Cease and Desist Response Letters – Templates and Samples

Updated April 19, 2022

A cease and desist letter response is a form intended to answer any claims made by another party in regards to an infringement of property. This is common with trademark, copyright, or patent claims whereas a party believes that someone else is using conducting an activity that “dilutes” their brand or they believe is outright stealing their unique product or service.

Response Time – If a cease and desist letter has been claimed upon you it should be recommended that it is resolved as soon as possible in order to avoid litigation.


Response Letter Accepting Claims – This consents to the fact that the statements made in the cease and desist letter are valid and that the recipient agrees to adhere to all claims.

Response Letter Denying Claims – Reject the claims made in a cease and desist letter. It verifies that notification has been made of property infringement and states why the claims are invalid.

Table of Contents

How to Respond to a Cease and Desist

When a cease and desist arrives in the mail it can cause overwhelming feelings. In most cases, the party that is sending the cease and desist is asking for a person or company to stop what they’re doing. Different from a claim or case filing, the positive side of a cease and desist is that as long as the person pauses their current actions, due to whatever the case, they will be able to rectify any claims.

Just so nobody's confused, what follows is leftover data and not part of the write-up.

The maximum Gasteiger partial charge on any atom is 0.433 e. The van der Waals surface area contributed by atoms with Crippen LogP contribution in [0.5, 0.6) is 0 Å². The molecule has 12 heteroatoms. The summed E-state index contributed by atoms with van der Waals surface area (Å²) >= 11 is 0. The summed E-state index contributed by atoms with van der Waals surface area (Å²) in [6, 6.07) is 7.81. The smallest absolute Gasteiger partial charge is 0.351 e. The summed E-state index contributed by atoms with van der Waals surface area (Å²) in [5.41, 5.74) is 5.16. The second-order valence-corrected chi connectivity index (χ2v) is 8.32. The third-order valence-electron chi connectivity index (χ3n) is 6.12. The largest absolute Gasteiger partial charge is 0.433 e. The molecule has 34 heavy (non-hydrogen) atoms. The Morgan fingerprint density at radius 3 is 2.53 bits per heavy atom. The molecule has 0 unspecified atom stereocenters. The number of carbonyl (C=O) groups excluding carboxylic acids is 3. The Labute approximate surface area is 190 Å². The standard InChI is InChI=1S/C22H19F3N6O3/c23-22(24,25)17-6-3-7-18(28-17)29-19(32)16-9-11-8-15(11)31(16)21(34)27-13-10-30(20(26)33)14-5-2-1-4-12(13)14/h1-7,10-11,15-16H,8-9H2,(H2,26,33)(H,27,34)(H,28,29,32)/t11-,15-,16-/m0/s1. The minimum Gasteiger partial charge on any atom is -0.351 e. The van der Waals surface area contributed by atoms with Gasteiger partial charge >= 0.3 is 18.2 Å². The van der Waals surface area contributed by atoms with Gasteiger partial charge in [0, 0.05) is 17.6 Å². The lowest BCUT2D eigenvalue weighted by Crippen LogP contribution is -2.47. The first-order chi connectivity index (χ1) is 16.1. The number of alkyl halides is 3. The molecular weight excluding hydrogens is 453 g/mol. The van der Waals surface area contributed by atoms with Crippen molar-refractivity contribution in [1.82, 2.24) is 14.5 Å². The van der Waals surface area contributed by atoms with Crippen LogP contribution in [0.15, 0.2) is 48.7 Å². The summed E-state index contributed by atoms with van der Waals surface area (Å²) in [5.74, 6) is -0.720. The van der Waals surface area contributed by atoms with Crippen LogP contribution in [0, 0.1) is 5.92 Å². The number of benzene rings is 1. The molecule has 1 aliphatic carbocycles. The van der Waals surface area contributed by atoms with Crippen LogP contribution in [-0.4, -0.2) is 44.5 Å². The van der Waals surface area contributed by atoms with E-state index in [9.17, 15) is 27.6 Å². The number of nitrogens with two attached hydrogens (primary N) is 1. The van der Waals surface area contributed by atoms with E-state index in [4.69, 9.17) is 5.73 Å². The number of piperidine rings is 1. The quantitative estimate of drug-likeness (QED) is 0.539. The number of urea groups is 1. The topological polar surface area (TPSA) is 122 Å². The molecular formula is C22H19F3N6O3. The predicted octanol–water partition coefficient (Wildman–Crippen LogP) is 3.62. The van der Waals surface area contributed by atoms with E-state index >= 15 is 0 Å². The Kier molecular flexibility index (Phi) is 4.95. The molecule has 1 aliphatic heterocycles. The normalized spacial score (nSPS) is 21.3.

Step 1 – Read the Cease and Desist Thoroughly

When the letter arrives, make sure to read through it entirely and study the precise demands that the sender is requesting. There are usually demands to stop doing something that must be done within a specific time-period, usually immediately, in order to comply with the letter. Once an understanding has been made of the terms, it’s best to assess the situation and think about what to do.

If the letter was sent via Certified Mail with Return Receipt, the sender will be officially notified that the letter was delivered and received by the recipient.

Step 2 – Request Legal Assistance

Most law firms, whichever the legal field, will commonly grant one (1) free consultation if the recipient of the letter feels that they may have a case. If not, it’s convenient to hear a legal professional’s advice on how they would proceed with the letter that was received.

Step 3 – Contact the Sender

Responding to the sender can be a good way to understand how serious the matters are and to see where the recipient stands. If the sender responds in an aggressive tone then maybe it’s best to take them seriously. When contacting, it’s best to make counter-claims and see exactly the information that is against the recipient.

Step 4 – Decide the Next Move

There are two (2) options:

1.) Deny the Claims – This will usually require legal counsel. If the recipient decides to refute the facts they may do so in a letter to the sender. Furthermore, if a Complaint or similar filing has been made the recipient will have the right to file an Answer or make a counter-claim. This will most likely enter a lengthy legal process if the parties cannot come to an agreement.

2.) Accept the Claims – Write a letter responding to the cease and desist with a letter that states if the recipient no longer continues their stated action that they will be held harmless against such claims. This way, even if the recipient did not act appropriately, they will still be able to get out of the situation harmless by admitting fault yet being held harmless to any claims.

Step 5 – Negotiate and Obtain a Hold-Harmless Agreement